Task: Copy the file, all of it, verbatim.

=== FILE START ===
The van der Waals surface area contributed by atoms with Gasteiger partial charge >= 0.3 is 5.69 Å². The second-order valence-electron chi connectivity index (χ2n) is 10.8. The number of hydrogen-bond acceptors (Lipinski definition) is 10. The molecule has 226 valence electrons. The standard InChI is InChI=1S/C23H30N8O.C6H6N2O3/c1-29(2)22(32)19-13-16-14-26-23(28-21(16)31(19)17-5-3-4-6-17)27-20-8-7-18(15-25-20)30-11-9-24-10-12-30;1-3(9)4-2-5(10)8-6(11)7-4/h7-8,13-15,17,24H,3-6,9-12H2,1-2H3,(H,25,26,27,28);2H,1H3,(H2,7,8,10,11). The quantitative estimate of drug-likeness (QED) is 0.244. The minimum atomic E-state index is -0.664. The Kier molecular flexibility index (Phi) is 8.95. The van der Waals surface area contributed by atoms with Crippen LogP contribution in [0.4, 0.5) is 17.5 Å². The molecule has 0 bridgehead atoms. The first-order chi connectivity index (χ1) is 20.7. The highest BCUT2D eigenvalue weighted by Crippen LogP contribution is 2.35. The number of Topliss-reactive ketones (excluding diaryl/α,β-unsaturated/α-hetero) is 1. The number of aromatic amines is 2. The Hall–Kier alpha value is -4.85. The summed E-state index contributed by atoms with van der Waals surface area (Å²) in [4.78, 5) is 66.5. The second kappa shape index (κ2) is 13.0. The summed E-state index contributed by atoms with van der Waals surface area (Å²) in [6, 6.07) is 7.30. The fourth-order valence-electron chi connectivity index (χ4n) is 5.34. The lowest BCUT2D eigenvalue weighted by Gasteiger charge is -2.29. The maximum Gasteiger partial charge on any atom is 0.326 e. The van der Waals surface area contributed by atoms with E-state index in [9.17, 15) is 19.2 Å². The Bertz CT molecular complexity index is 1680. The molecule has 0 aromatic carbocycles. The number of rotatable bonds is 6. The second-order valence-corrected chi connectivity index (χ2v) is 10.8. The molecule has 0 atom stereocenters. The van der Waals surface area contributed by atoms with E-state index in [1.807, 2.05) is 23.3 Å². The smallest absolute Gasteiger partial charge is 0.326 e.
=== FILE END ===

The van der Waals surface area contributed by atoms with Gasteiger partial charge >= 0.3 is 5.69 Å². The second-order valence-electron chi connectivity index (χ2n) is 10.8. The number of hydrogen-bond acceptors (Lipinski definition) is 10. The molecule has 226 valence electrons. The standard InChI is InChI=1S/C23H30N8O.C6H6N2O3/c1-29(2)22(32)19-13-16-14-26-23(28-21(16)31(19)17-5-3-4-6-17)27-20-8-7-18(15-25-20)30-11-9-24-10-12-30;1-3(9)4-2-5(10)8-6(11)7-4/h7-8,13-15,17,24H,3-6,9-12H2,1-2H3,(H,25,26,27,28);2H,1H3,(H2,7,8,10,11). The quantitative estimate of drug-likeness (QED) is 0.244. The minimum atomic E-state index is -0.664. The Kier molecular flexibility index (Phi) is 8.95. The van der Waals surface area contributed by atoms with Crippen LogP contribution in [0.4, 0.5) is 17.5 Å². The molecule has 0 bridgehead atoms. The first-order chi connectivity index (χ1) is 20.7. The highest BCUT2D eigenvalue weighted by Crippen LogP contribution is 2.35. The number of Topliss-reactive ketones (excluding diaryl/α,β-unsaturated/α-hetero) is 1. The number of aromatic amines is 2. The Hall–Kier alpha value is -4.85. The summed E-state index contributed by atoms with van der Waals surface area (Å²) in [4.78, 5) is 66.5. The second kappa shape index (κ2) is 13.0. The summed E-state index contributed by atoms with van der Waals surface area (Å²) in [6, 6.07) is 7.30. The fourth-order valence-electron chi connectivity index (χ4n) is 5.34. The lowest BCUT2D eigenvalue weighted by Gasteiger charge is -2.29. The maximum Gasteiger partial charge on any atom is 0.326 e. The van der Waals surface area contributed by atoms with E-state index in [9.17, 15) is 19.2 Å². The Bertz CT molecular complexity index is 1680. The molecule has 0 aromatic carbocycles. The number of rotatable bonds is 6. The second-order valence-corrected chi connectivity index (χ2v) is 10.8. The molecule has 0 atom stereocenters. The van der Waals surface area contributed by atoms with E-state index in [1.807, 2.05) is 23.3 Å². The smallest absolute Gasteiger partial charge is 0.326 e.